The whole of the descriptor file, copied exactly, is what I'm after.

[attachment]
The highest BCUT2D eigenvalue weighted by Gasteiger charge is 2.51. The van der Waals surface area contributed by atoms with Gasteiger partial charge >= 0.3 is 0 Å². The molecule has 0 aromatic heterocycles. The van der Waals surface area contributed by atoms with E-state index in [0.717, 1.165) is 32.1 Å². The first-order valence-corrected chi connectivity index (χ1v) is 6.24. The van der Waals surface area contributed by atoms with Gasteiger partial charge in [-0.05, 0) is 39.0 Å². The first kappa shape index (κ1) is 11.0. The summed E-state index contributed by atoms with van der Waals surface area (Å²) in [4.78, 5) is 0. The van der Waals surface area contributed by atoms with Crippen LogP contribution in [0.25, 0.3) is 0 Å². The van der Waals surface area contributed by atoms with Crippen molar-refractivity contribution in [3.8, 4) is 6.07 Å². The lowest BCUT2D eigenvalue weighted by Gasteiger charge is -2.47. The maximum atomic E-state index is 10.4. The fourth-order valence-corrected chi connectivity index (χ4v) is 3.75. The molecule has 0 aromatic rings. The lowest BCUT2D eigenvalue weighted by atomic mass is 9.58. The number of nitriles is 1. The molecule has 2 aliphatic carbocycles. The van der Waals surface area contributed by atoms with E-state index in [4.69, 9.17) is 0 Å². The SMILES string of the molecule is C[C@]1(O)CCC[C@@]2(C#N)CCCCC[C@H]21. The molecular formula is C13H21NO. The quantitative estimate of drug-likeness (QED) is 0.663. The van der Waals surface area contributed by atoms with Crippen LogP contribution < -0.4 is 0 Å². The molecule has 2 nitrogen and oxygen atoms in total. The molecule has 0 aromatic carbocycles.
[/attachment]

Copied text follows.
The highest BCUT2D eigenvalue weighted by Gasteiger charge is 2.51. The van der Waals surface area contributed by atoms with Gasteiger partial charge >= 0.3 is 0 Å². The molecule has 0 aromatic heterocycles. The van der Waals surface area contributed by atoms with E-state index in [0.717, 1.165) is 32.1 Å². The first-order valence-corrected chi connectivity index (χ1v) is 6.24. The van der Waals surface area contributed by atoms with Gasteiger partial charge in [-0.05, 0) is 39.0 Å². The first kappa shape index (κ1) is 11.0. The summed E-state index contributed by atoms with van der Waals surface area (Å²) in [4.78, 5) is 0. The van der Waals surface area contributed by atoms with Crippen LogP contribution in [0.25, 0.3) is 0 Å². The van der Waals surface area contributed by atoms with Crippen molar-refractivity contribution in [3.8, 4) is 6.07 Å². The lowest BCUT2D eigenvalue weighted by Gasteiger charge is -2.47. The maximum atomic E-state index is 10.4. The fourth-order valence-corrected chi connectivity index (χ4v) is 3.75. The molecule has 0 aromatic rings. The lowest BCUT2D eigenvalue weighted by atomic mass is 9.58. The number of nitriles is 1. The molecule has 2 aliphatic carbocycles. The van der Waals surface area contributed by atoms with E-state index in [4.69, 9.17) is 0 Å². The SMILES string of the molecule is C[C@]1(O)CCC[C@@]2(C#N)CCCCC[C@H]21. The molecular formula is C13H21NO. The quantitative estimate of drug-likeness (QED) is 0.663. The van der Waals surface area contributed by atoms with Crippen LogP contribution < -0.4 is 0 Å². The molecule has 2 nitrogen and oxygen atoms in total. The molecule has 0 aromatic carbocycles.